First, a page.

As shown in FIG. 17, when the opening 9b is fully covered by the lock lever 220, and the engaging pawl 220b is fitted in the engaging groove 227, the lock lever 220 is locked relative to the opening 9b, so that the opening 9b is fully closed by the lock lever 220. In this time, the cartridge body 30 has reached the second position at which a distance between the cartridge body 30 and the front cover 31 is the shortest, so that the valve body 87 of the air communicating valve 80 is pushed and moved rearward from the pushing portion 174 of the front cover 31, and thus the inside of the ink chamber 100 is open to the atmosphere. As a result, a back pressure of the ink in the ink chamber 100 becomes equal to an atmospheric pressure, thereby permitting the ink to be supplied from the ink supply opening 91.

Functional Configuration of Image Recording Apparatus

FIG. 18 is a block diagram showing main functions of the image recording apparatus 1. As shown in FIG. 18, the image recording apparatus 1 includes a controller 200 configured to execute controls for operations of the image recording apparatus 1. The controller 200 includes a processor 201, a ROM 202, a RAM 203, an EEPROM 204, and an Application Specific Integrated Circuit (ASIC) 205.

The ROM 202 stores programs required for the processor 201 to execute controls for various operation of the image recording apparatus 1. For example, the ROM 202 stores a timer executing program 202a for measuring time. The RAM 203 is used as a storage area for temporarily storing various data used when the processor 201 executes the programs, or as a working area used when the processor 201 executes the programs. The EEPROM 204 stores settings, flags, and the like to be stored or kept after a power of the image recording apparatus 1 is turned off.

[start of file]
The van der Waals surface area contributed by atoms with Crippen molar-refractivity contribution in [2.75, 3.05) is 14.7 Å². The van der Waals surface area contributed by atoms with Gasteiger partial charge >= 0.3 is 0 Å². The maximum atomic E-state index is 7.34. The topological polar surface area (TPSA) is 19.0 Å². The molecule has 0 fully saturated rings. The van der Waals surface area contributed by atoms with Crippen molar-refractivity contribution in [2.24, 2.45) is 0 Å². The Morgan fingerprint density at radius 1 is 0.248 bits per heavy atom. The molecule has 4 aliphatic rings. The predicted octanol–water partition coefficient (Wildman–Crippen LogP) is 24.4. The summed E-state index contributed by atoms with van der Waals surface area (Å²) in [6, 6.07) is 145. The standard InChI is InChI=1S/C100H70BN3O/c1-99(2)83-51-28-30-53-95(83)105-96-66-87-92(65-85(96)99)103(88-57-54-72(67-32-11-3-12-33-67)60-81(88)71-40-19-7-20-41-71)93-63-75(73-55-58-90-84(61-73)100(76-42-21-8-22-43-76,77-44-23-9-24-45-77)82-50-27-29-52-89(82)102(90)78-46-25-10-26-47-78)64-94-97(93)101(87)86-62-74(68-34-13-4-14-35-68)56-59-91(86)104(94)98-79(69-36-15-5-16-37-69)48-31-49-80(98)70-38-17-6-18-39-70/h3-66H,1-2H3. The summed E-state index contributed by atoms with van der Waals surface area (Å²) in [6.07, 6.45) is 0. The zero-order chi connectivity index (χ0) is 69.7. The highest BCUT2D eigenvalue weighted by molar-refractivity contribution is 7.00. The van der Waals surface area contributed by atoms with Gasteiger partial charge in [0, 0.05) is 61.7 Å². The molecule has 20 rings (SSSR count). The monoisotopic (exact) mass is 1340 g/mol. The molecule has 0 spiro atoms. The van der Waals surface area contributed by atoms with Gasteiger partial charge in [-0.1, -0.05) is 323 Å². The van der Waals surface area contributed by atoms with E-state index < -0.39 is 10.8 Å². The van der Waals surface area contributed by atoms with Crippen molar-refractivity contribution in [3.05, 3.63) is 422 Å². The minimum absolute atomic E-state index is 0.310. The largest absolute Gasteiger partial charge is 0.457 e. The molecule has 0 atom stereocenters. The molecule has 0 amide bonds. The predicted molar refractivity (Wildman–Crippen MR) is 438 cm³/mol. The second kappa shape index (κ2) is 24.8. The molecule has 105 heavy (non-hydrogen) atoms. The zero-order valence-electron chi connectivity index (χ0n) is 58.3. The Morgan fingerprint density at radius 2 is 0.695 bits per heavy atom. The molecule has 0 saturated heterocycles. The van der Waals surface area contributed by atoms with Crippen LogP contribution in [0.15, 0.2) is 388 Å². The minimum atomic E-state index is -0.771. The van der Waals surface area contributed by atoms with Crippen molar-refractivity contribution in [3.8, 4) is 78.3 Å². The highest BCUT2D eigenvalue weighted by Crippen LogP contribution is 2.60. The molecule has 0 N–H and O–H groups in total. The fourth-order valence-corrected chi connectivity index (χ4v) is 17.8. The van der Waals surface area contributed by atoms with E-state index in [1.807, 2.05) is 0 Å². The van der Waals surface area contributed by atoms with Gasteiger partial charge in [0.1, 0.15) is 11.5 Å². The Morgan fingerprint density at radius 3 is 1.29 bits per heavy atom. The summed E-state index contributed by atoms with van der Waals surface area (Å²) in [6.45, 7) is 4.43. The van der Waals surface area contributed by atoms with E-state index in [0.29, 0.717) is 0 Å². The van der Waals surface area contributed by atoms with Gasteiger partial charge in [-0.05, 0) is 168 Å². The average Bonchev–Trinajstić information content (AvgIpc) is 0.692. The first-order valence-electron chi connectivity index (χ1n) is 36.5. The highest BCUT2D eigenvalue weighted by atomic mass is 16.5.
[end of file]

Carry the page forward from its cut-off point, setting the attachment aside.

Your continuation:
To the ASIC 205, there are connected the head controlling board 15c, the first optical sensor 230, the second optical sensor 235, the opening and closing sensor 228, the liquid crystal display 11a, and so on which are provided on an outside of the controller 200. It is noted that, although not shown in FIG. 18, in addition to these components, driving circuits for driving the sheet-supply roller 19, the pair of sheet-convey rollers 20, the pair of sheet-discharge rollers 21, and so on are connected to the ASIC 205.

The head controlling board 15c is electrically connected to the head unit 16a, and drives the head unit 15a on the basis of signals inputted from the ASIC 205. As a result, the ink(s) of desired color(s) is or are selectively ejected from the nozzle openings of the head unit 15a at specific timings, so that the image is recorded on the recording sheet.